Gaston Bouquett and Rubye Bouquett v. Commissioner., United States Tax Court - Memorandum Decision, T.C. Memo. 1994-385, Docket No. 21777-92., Filed August 16, 1994
Gaston Bouquett and Rubye Bouquett v. Commissioner.
United States Tax Court - Memorandum Decision
T.C. Memo. 1994-385
Docket No. 21777-92.
Filed August 16, 1994.
Gaston Bouquett, pro se. James D. Hill, for the respondent.
BUCKLEY, Special Trial Judge: This matter is now before us on petitioner Gaston Bouquett's motion for administrative and court costs. Respondent has filed notice of objection to the motion. After a full trial, our opinion in this matter was filed on May 12, 1994. 1
1 Bouquett v. Commissioner [Dec. 49,841(M)], T.C. Memo. 1994-212.
Section 7430 allows this Court to award reasonable administrative and litigation costs to the prevailing party in civil tax litigation. To obtain an award for administrative and litigation costs, petitioner (1) must have exhausted all administrative remedies available, (2) must not have unreasonably protracted the proceedings, (3) must satisfy the statutory definition of "prevailing party" as set forth in section 7430(c)(4)(A), and (4) must show that the costs claimed are reasonable. Sec. 7430(b) and (c). Petitioner must establish all of the above elements in order to recover such an award. Minahan v. Commissioner [Dec. 43,746], 88 T.C. 492, 497 (1987).
Respondent agrees that petitioners have substantially prevailed in this proceeding as that term is defined in section 7430(c)(4)(ii). Respondent, however, does not agree that petitioners are the "prevailing party" under section 7430(c)(4), as respondent maintains her position in this matter was substantially justified.
Respondent, in her notices of deficiency, raised two main questions. 2 The first was whether petitioners were entitled to a bad debt deduction in the amount of $6,666 for 1988 under section 166(a)(1). We held for respondent on this issue. The second was petitioners' right to deduct legal expenses incurred in 1989 relative to a worker's compensation award hearing. Here, too, we agreed with respondent, holding that the legal costs pertained to the receipt of an award which is excludable from income under section 104(a)(1), and that such expenses are accordingly nondeductible expenses under section 265(a)(1).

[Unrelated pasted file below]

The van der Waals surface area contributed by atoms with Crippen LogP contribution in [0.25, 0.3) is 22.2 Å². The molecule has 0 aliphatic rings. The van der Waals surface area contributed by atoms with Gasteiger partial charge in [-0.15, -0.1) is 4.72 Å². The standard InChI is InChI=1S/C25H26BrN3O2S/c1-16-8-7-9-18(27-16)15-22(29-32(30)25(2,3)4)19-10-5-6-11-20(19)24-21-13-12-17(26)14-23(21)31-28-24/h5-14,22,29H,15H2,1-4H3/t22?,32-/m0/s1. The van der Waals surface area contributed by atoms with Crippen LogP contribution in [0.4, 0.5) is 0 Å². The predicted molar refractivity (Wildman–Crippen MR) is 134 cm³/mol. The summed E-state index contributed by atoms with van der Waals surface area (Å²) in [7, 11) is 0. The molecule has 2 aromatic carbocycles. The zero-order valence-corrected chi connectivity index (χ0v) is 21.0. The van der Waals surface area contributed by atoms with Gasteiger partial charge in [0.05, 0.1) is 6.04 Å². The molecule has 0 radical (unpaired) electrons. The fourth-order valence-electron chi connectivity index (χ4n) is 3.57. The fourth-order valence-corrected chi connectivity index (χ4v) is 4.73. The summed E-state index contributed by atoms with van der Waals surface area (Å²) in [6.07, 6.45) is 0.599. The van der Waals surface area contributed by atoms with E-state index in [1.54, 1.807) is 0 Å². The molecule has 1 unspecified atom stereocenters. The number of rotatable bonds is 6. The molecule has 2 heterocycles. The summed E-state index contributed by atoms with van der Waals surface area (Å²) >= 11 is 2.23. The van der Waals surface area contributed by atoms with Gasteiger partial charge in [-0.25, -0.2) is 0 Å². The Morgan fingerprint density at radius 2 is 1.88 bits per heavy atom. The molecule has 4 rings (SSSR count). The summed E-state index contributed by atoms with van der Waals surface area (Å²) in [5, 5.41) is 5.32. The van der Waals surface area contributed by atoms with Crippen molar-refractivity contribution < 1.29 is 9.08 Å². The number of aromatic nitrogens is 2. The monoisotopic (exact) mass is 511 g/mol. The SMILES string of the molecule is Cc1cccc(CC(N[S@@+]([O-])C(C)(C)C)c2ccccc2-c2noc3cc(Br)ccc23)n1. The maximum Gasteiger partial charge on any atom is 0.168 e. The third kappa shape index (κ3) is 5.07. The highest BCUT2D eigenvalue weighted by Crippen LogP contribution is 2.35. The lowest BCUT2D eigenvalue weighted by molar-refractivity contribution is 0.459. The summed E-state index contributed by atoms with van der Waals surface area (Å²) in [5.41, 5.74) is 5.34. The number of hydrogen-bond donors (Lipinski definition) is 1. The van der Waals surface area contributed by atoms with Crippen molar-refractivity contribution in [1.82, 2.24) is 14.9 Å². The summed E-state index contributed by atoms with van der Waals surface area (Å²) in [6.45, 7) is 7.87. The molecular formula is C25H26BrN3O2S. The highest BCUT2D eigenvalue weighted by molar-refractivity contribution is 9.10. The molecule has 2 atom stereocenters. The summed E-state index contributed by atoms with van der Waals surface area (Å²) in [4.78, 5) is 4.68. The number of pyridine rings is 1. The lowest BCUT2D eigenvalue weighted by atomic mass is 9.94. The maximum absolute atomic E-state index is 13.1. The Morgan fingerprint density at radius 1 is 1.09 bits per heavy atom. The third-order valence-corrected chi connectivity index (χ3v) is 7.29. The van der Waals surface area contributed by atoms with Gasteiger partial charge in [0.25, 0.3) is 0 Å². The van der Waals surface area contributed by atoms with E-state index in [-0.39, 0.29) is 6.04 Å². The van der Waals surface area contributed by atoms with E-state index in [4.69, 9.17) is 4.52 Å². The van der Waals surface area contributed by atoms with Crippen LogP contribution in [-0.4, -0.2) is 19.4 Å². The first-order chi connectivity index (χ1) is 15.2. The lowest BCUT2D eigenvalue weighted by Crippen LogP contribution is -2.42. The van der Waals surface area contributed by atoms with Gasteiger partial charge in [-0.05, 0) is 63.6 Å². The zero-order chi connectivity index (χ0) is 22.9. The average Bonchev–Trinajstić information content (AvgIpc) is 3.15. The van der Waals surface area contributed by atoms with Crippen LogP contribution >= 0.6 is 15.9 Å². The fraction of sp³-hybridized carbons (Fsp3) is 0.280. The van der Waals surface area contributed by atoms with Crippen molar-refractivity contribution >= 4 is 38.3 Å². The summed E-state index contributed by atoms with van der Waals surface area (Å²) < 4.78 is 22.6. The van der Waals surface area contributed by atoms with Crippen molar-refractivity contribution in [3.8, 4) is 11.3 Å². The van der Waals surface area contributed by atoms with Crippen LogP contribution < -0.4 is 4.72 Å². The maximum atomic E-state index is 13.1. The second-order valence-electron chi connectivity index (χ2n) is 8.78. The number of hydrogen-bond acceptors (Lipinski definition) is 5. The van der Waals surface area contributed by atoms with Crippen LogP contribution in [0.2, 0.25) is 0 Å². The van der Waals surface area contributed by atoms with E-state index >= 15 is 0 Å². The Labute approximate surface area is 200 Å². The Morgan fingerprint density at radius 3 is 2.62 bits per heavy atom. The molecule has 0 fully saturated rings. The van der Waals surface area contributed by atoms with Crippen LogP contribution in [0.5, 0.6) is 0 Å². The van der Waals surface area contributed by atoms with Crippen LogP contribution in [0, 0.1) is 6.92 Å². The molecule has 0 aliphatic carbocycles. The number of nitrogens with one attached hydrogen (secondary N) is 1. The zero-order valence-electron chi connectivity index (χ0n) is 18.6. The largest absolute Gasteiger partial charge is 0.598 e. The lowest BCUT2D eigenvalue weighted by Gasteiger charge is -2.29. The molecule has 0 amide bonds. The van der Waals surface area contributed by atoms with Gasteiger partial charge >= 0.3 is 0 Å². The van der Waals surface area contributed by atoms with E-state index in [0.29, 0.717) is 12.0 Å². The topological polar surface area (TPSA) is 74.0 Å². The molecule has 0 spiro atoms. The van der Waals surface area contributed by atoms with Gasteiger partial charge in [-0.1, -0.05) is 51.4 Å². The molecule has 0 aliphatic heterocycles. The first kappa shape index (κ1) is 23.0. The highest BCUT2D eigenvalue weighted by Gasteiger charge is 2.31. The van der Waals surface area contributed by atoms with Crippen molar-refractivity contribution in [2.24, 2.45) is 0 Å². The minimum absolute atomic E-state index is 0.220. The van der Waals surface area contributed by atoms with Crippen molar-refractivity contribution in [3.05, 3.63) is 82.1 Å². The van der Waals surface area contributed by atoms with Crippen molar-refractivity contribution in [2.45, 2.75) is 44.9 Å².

2 Secondary issues were conceded by respondent shortly after petitioner supplied necessary documentation subsequent to the appellate conference.
The third issue considered for trial was a refund claimed by petitioners for the receipt of disability income which they had originally reported on their returns as income and which they claimed in this Court was excludable income. While this Court held for petitioners on this issue, the question was one about which reasonable persons might well differ. The requirement for excludability of the disability payments was that petitioner, rather than his employer, Gaston Bouquett, M.D., Inc., made the payments on the disability policy. Petitioner's evidence that he made the payments was indirect and consisted mainly of his testimony that he reimbursed his controlled corporation by making cash deposits into the corporate account. He did not reimburse the corporation by check, and we specifically noted "Petitioner has not presented any direct evidence of any personal cash outlays for this purpose." In short, we found petitioner credible, and we believed him. A reasonable person might have come to the opposite conclusion about petitioner's credibility.
Section 7430(c)(4)(A) defines "prevailing party" as one "(i) which establishes that the position of the United States in the proceeding was not substantially justified." Although this Court disagreed with respondent, we do not find that her position "was not substantially justified". We find that respondent's position was justified. Having so decided, there is no need to consider the other requirements of section 7430. Petitioner's motion for administrative and litigation costs will be denied.
An appropriate order will be issued.